Australia’s battery energy storage pipeline at 7 GW


From pv magazine Australia

New research from Cornwall Insight Australia (CIA) projects that Australia has approximately 7 GW of battery storage projects in the pipeline. Most of that 7 GW remains in the proposal phase, but CIA sees more than 900 MW of battery energy storage at a stage of commitment or progress that will see delivery by 2024. 

Australia is a hotbed for energy storage innovation and investment. And according to the Clean Energy Regulator’s (CER) latest modeling, rooftop solar capacity is rising at an exponential rate. CIA Principal Consultant Ben Cerini said that the projects highlight the strong pipeline of energy storage across the NEM.

“Despite the challenging economics and the continually developing value streams, which can be volatile,” he said. “But as we have seen, those that move quickly will be rewarded and be in the best possible position to take advantage of new revenue streams when (not if) they arrive.”

Of course, South Australia’s Tesla Big Battery, Neoen’s Hornsdale Power Reserve, has been wildly successful for both the state and the French renewables giant. And Neoen has already completed a 50% expansion of the project. Its success has encouraged Neoen to propose more large-scale energy storage installations, including the massive Goyder South Project – 1,200 MW of wind, 600 MW of solar, and 900 MW of battery storage.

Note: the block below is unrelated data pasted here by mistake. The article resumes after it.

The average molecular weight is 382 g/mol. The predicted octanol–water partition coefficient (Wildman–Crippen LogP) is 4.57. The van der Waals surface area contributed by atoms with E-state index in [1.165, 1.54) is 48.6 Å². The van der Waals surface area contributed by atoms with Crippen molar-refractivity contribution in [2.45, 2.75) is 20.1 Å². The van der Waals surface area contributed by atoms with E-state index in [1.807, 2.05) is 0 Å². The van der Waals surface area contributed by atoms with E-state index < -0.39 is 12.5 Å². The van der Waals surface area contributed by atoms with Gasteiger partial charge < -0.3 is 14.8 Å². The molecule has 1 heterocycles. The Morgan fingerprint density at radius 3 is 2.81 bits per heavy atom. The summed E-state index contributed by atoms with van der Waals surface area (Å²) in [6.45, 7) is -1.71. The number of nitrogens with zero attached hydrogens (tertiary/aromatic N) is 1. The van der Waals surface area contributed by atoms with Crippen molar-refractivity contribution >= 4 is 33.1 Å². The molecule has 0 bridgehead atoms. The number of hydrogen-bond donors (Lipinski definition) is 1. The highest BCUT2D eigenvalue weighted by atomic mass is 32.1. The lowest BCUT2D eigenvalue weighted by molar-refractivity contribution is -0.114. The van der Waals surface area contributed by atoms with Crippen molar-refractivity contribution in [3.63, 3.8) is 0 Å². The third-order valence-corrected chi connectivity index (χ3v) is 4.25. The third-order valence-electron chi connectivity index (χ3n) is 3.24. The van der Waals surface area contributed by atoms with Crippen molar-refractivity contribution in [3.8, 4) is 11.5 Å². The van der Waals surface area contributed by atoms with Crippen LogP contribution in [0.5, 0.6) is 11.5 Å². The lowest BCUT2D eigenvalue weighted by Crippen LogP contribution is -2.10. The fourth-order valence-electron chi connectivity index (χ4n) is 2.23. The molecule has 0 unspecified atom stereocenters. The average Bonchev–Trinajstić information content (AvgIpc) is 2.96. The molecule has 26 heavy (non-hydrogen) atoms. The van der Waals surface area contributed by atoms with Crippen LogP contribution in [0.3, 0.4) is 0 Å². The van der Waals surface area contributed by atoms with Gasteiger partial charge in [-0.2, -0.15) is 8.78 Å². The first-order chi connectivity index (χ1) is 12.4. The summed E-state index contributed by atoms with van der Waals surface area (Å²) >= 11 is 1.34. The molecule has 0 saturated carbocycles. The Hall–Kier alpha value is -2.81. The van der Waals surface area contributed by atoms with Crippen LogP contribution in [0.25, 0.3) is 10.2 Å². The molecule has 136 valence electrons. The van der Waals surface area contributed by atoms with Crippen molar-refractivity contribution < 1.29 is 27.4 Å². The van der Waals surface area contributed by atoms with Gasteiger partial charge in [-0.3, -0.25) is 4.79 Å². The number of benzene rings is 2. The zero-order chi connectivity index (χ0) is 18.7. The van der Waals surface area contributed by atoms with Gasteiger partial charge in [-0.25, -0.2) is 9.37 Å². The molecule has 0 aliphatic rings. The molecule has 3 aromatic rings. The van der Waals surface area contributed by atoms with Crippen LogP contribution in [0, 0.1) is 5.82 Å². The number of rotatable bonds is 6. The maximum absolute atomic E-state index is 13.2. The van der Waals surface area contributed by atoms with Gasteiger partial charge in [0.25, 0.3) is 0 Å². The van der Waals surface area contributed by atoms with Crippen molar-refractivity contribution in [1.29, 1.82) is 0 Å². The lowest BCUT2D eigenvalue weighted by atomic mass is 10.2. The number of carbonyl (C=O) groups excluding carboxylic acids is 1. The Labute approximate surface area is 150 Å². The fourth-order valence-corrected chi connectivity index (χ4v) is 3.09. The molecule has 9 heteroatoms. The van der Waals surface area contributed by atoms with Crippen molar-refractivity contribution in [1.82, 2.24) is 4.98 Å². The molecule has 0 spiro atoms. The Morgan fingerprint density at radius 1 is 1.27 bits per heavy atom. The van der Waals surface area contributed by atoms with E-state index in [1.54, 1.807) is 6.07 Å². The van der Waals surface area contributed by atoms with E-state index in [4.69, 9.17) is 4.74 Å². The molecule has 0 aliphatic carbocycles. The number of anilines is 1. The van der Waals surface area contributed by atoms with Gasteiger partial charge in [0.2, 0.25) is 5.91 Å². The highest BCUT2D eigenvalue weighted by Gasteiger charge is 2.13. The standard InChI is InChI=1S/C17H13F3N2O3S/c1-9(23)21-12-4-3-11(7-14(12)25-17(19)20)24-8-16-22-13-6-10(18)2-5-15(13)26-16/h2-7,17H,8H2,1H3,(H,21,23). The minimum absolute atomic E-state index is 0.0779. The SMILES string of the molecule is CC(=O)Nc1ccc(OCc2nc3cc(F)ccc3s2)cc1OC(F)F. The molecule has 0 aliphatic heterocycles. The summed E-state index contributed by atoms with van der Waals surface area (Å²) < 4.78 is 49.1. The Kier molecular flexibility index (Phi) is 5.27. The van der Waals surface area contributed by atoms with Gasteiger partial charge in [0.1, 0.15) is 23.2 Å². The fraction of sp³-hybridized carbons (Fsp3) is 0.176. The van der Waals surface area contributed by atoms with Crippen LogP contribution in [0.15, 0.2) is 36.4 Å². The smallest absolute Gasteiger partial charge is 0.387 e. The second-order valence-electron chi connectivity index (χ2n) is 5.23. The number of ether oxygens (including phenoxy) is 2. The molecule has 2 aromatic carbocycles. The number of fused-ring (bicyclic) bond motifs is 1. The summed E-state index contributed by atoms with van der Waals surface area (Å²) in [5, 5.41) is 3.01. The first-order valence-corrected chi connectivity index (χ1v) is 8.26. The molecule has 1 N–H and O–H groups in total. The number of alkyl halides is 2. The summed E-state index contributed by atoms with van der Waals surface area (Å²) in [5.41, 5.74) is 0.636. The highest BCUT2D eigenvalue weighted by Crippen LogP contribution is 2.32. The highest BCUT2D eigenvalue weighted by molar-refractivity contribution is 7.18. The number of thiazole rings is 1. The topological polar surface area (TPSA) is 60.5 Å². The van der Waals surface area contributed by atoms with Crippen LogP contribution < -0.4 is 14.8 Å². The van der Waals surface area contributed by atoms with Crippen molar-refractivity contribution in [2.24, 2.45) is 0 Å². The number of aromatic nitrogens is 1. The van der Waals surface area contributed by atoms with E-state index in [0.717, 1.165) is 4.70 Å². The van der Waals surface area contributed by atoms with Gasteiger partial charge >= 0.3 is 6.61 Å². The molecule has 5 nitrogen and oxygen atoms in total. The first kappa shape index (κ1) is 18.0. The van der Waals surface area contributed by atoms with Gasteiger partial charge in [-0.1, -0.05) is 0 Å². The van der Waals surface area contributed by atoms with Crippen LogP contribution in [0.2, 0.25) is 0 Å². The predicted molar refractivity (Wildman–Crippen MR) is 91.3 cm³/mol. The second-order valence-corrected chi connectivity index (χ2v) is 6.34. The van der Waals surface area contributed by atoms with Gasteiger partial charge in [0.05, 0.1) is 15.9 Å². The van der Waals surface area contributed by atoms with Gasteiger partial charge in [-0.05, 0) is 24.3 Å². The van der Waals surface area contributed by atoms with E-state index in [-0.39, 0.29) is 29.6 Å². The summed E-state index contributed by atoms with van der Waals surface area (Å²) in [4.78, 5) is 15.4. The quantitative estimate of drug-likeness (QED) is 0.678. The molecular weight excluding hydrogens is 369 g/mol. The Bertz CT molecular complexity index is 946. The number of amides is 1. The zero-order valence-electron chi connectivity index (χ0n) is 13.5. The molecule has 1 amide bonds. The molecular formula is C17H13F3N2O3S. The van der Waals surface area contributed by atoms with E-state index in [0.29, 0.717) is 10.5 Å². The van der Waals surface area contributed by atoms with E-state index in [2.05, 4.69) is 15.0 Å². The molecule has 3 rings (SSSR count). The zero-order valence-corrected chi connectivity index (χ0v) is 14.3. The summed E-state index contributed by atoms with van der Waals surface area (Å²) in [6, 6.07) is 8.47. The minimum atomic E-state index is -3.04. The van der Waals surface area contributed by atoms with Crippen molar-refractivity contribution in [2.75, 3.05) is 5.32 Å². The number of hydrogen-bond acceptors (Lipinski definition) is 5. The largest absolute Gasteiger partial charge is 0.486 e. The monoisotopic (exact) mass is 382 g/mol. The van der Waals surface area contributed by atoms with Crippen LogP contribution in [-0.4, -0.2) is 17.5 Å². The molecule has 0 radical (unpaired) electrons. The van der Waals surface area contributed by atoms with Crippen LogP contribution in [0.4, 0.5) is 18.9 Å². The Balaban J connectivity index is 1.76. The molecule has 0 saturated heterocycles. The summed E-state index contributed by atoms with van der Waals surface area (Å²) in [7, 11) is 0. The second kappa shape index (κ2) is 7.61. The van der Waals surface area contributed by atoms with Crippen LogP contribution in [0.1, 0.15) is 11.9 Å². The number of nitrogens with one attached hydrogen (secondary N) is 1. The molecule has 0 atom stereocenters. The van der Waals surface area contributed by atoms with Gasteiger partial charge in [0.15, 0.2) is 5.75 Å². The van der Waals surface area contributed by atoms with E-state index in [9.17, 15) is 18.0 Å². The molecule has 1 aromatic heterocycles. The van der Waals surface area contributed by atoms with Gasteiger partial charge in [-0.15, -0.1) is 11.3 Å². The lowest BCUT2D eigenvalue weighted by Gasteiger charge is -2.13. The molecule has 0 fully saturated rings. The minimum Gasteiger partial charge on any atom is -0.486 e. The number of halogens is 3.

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The success of the Hornsdale Power Reserve has not been overlooked by other states. The Australian Capital Territory (ACT) government, for example, has promised 250 MW of batteries. Meanwhile, New South Wales and Victoria have expanded their rivalry to the energy storage zone. Both of Australia’s most populous states are pursuing multiple big battery projects, including the Wallgrove Grid Battery project in New South Wales, and Victoria’s 300 MW/450 MWh Victoria Big Battery, which will be constructed on the outskirts of Geelong. 

“Given the size of the storage pipeline and the recent commitment to delivery the largest battery in Australia at 300 MW, do we already need to re-evaluate the amount of storage projected to be built in the NEM?” asked Cerini. “To be fair, the battery storage forecast by the (Australian Energy Market Operator) takes into consideration the reliability of the grid (i.e., the reduction of unserved energy). Therefore, it doesn’t consider the ability of system services contracts to be able to underpin investment in battery storage that allows batteries to then compete in energy and ancillary service markets.”

For the full story, please visit our pv magazine Australia website. 

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